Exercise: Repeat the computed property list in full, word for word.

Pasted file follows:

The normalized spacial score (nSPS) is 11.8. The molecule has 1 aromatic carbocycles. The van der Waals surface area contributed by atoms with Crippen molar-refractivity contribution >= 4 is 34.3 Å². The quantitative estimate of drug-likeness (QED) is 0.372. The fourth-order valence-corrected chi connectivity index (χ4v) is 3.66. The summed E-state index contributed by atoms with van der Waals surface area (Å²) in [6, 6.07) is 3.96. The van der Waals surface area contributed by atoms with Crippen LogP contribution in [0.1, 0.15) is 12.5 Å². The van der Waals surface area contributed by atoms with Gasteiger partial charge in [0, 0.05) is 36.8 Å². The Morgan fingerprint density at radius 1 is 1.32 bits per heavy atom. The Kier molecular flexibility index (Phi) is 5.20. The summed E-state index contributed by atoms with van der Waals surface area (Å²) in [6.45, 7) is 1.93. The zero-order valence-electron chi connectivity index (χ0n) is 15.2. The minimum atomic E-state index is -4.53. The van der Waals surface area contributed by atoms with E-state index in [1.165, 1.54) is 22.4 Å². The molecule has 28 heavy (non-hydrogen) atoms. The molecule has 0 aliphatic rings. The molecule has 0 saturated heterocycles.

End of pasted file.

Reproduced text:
The normalized spacial score (nSPS) is 11.8. The molecule has 1 aromatic carbocycles. The van der Waals surface area contributed by atoms with Crippen molar-refractivity contribution >= 4 is 34.3 Å². The quantitative estimate of drug-likeness (QED) is 0.372. The fourth-order valence-corrected chi connectivity index (χ4v) is 3.66. The summed E-state index contributed by atoms with van der Waals surface area (Å²) in [6, 6.07) is 3.96. The van der Waals surface area contributed by atoms with Crippen LogP contribution in [0.1, 0.15) is 12.5 Å². The van der Waals surface area contributed by atoms with Gasteiger partial charge in [0, 0.05) is 36.8 Å². The Morgan fingerprint density at radius 1 is 1.32 bits per heavy atom. The Kier molecular flexibility index (Phi) is 5.20. The summed E-state index contributed by atoms with van der Waals surface area (Å²) in [6.45, 7) is 1.93. The zero-order valence-electron chi connectivity index (χ0n) is 15.2. The minimum atomic E-state index is -4.53. The van der Waals surface area contributed by atoms with E-state index in [1.165, 1.54) is 22.4 Å². The molecule has 28 heavy (non-hydrogen) atoms. The molecule has 0 aliphatic rings. The molecule has 0 saturated heterocycles.